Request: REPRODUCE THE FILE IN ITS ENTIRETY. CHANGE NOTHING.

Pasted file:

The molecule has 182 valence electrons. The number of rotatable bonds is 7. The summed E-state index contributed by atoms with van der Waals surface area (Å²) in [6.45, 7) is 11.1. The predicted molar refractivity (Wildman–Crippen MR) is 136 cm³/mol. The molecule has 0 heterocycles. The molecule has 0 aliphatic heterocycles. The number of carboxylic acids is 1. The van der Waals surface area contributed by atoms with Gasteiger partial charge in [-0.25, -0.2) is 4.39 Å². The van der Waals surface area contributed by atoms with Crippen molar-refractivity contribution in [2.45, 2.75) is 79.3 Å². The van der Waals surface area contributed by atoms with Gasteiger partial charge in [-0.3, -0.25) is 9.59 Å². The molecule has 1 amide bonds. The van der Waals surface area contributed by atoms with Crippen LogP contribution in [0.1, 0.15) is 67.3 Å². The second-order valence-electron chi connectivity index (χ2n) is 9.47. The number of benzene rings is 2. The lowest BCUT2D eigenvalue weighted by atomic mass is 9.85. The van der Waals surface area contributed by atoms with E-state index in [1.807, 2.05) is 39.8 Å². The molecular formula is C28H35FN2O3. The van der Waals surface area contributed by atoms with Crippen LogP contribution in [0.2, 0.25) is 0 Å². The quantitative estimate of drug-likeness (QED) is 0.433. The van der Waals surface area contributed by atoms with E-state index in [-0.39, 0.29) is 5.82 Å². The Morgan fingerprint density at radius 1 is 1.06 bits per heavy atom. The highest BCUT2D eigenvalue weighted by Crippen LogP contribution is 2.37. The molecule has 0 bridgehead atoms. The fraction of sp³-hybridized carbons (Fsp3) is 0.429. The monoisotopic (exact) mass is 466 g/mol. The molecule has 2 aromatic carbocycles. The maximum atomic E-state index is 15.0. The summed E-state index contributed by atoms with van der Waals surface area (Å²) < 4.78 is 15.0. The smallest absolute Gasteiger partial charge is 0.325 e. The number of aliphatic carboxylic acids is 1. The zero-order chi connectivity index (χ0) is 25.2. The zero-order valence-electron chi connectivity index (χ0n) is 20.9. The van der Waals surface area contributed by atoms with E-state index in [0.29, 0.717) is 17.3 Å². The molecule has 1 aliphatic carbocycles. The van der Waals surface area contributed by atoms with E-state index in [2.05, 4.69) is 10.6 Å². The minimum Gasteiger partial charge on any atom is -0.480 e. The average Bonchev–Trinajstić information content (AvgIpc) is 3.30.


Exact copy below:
The molecule has 182 valence electrons. The number of rotatable bonds is 7. The summed E-state index contributed by atoms with van der Waals surface area (Å²) in [6.45, 7) is 11.1. The predicted molar refractivity (Wildman–Crippen MR) is 136 cm³/mol. The molecule has 0 heterocycles. The molecule has 0 aliphatic heterocycles. The number of carboxylic acids is 1. The van der Waals surface area contributed by atoms with Gasteiger partial charge in [-0.25, -0.2) is 4.39 Å². The van der Waals surface area contributed by atoms with Crippen molar-refractivity contribution in [2.45, 2.75) is 79.3 Å². The van der Waals surface area contributed by atoms with Gasteiger partial charge in [-0.3, -0.25) is 9.59 Å². The molecule has 1 amide bonds. The van der Waals surface area contributed by atoms with Crippen LogP contribution in [0.1, 0.15) is 67.3 Å². The second-order valence-electron chi connectivity index (χ2n) is 9.47. The number of benzene rings is 2. The lowest BCUT2D eigenvalue weighted by atomic mass is 9.85. The van der Waals surface area contributed by atoms with E-state index in [1.807, 2.05) is 39.8 Å². The molecular formula is C28H35FN2O3. The van der Waals surface area contributed by atoms with Crippen LogP contribution in [0.2, 0.25) is 0 Å². The quantitative estimate of drug-likeness (QED) is 0.433. The van der Waals surface area contributed by atoms with E-state index in [-0.39, 0.29) is 5.82 Å². The Morgan fingerprint density at radius 1 is 1.06 bits per heavy atom. The highest BCUT2D eigenvalue weighted by Crippen LogP contribution is 2.37. The molecule has 0 bridgehead atoms. The fraction of sp³-hybridized carbons (Fsp3) is 0.429. The monoisotopic (exact) mass is 466 g/mol. The molecule has 2 aromatic carbocycles. The maximum atomic E-state index is 15.0. The summed E-state index contributed by atoms with van der Waals surface area (Å²) < 4.78 is 15.0. The smallest absolute Gasteiger partial charge is 0.325 e. The number of aliphatic carboxylic acids is 1. The zero-order chi connectivity index (χ0) is 25.2. The zero-order valence-electron chi connectivity index (χ0n) is 20.9. The van der Waals surface area contributed by atoms with E-state index in [0.29, 0.717) is 17.3 Å². The molecule has 1 aliphatic carbocycles. The van der Waals surface area contributed by atoms with E-state index in [2.05, 4.69) is 10.6 Å². The minimum Gasteiger partial charge on any atom is -0.480 e. The average Bonchev–Trinajstić information content (AvgIpc) is 3.30.